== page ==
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Analysts: FPS 'Most Attractive' Genre for Publishers

The latest issue of Jason Kraft and Chris Kwak's 'Video Game Journal' asks the question, "How does a publisher decide to develop a title for one genre and not another, be...

Frank Cifaldi, Contributor

February 21, 2006

4 Min Read

The latest issue of Jason Kraft and Chris Kwak's 'Video Game Journal' asks the question, "How does a publisher decide to develop a title for one genre and not another, between equally large genres?" The "equally large genres," according to the analysts, are sports, first-person shooter, racing, and "crime-based action," which is the term they use to describe games in the same genre as the once-unique Grand Theft Auto series. "Which genre should a publisher bet on?" they ask. "That is, which genre offers the biggest growth opportunity?" According to the report, sports games are "an unattractive genre for most publishers" (excluding license holders, such as Electronic Arts), the first-person shooter is "a growing and highly attractive genre," the racing genre is "healthy in absolute percentage terms" (that is, it's neither growing nor shrinking significantly), and the crime-based action genre is "unattractive" and "grim," unless the game is within the Grand Theft Auto franchise itself. The analysts concede that a genre's attractiveness can not be measured only by its size and market share, but that its growth is equally important. They measured growth based on upward trends in annual market share between 2000 and 2005, and in cumulative genre revenue per console; that is, revenue per console generated by games in a genre. Sales were measured using NPD data for "current generation" consoles in the United States, specifically PlayStation 2, Xbox, Gamecube, and - given that the data goes back to 2000 - the Dreamcast. The four "super-genres" accounted for over 73% in combined revenue for fiscal year 2005. "Focusing merely on a genre's size can be misleading," said the report, making an example of sports. Sports, they said, is an unattractive genre for most publishers, due to the highly competitive and expensive race for league licensing. Because Electronic Arts holds the exclusive rights to publish NFL and NCAA football titles, Take-Two has a foothold on professional baseball, and professional basketball is highly competitive, the analysts immediately consider publishing a sports title as an unattractive prospect, leaving three major genres for publishers to consider: first-person shooters, racing, and crime-based action. The first-person shooter, the report suggested, is likely the most attractive genre for a publisher to consider, citing the genre's "instant gratification" as its main appeal. "A few minutes of play can quickly satisfy the gaming urge," the report said. Although fiscal year 2005 revenue for the genre failed to grow year over year, even with popular titles such as Doom 3 and Battlefield 2: Modern Combat being released, the cumulative genre revenue per console has expanded. This, the report said, "demonstrates that revenue growth in the genre exceeds the growth of the console installed base." "While First-Person Shooter appears to have grown as a genre," the report continued, "Racing appears more mature." Revenue-wise, racing is a larger genre, with close to $2.2 billion in revenue for fiscal year 2005 (compared to around $1.5 billion for the first-person shooter genre in that same year). Annual revenue for the racing genre, the report showed, grew steadily through fiscal year 2003 (thanks to titles such as Need for Speed Underground, Mario Kart: Double Dash!! and Midnight Club II, dropped a bit in 2004, and expanded very slightly in 2005. "We interpret the range-bound annual revenue market share (both peaks and troughs) as indicating a fairly stable genre," read the report. "We regard Racing as a large and stable, yet still attractive, genre." The third "super genre" the report examined, "Crime-Based Action," refers to the genre created by Grand Theft Auto 3, and imitated by titles such as 25 to Life, Dead to Rights, and the True Crime series. Despite Take-Two's continued success with the GTA series, the analysts "believe the Crime-Based Action genre exhibits a downward bias." Fiscal year 2005 saw no new Grand Theft Auto titles for home consoles and yet, despite a large number of new games in the genre, including GUN, 50 Cent: Bulletproof, True Crime: New York City, The Punisher, The Warriors, NARC, 187 Ride or Die, and The Getaway: Black Monday, Grand Theft Auto titles from previous years still accounted for 36.5% of the genre's total revenue, and overall revenue for the genre declined. "These comparable declines occurred even though the console installed base grew and the number of competitive titles grew," read the report. When looking at the two upcoming titles in the genre, EA's The Godfather and THQ's Saint's Row, the report reads, "While both titles could initially benefit from the absence of Crime-Based Action titles on the Xbox 360, our analysis of Crime-Based Action genre suggests that games in this genre face the greatest genre-specific headwind."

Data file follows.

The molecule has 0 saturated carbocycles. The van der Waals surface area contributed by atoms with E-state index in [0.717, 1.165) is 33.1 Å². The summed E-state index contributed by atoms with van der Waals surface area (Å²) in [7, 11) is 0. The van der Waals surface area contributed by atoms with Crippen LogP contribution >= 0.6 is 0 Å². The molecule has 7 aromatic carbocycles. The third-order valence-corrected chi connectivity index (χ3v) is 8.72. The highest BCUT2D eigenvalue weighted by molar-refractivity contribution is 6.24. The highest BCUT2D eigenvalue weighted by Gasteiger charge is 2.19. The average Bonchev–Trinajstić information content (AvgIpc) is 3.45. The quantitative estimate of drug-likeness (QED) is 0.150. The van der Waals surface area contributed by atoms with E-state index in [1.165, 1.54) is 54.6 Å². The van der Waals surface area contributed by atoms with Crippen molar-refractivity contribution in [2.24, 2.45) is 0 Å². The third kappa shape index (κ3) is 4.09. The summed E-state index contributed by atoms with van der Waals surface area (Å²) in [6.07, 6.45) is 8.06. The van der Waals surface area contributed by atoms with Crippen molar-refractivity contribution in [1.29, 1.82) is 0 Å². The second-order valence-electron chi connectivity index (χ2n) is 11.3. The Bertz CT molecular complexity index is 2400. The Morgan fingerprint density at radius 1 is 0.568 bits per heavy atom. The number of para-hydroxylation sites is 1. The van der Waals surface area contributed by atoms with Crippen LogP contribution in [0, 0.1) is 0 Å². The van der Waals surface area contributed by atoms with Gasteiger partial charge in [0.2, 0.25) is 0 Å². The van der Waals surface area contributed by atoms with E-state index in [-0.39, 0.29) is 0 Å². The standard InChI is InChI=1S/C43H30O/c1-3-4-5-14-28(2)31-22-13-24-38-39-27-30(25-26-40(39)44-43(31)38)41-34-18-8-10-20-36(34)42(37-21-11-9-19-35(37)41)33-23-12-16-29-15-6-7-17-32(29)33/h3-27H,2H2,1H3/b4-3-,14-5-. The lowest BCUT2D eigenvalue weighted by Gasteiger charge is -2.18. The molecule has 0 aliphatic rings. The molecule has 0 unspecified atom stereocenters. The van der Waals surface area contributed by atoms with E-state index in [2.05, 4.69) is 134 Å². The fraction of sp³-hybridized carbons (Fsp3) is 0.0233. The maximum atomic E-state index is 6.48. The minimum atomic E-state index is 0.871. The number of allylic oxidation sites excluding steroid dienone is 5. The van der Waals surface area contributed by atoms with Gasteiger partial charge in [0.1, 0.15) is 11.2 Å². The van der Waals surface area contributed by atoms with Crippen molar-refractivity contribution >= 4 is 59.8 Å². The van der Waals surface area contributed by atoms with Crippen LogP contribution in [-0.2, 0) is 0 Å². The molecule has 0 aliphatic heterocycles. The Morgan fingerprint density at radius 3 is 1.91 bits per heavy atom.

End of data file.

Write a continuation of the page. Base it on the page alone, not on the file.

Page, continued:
About the Author(s)

Frank Cifaldi


Frank Cifaldi is a freelance writer and contributing news editor at Gamasutra. His past credentials include being senior editor at 1UP.com, editorial director and community manager for Turner Broadcasting's GameTap games-on-demand service, and a contributing author to publications that include Edge, Wired, Nintendo Official Magazine UK and GamesIndustry.biz, among others. He can be reached at [email protected].

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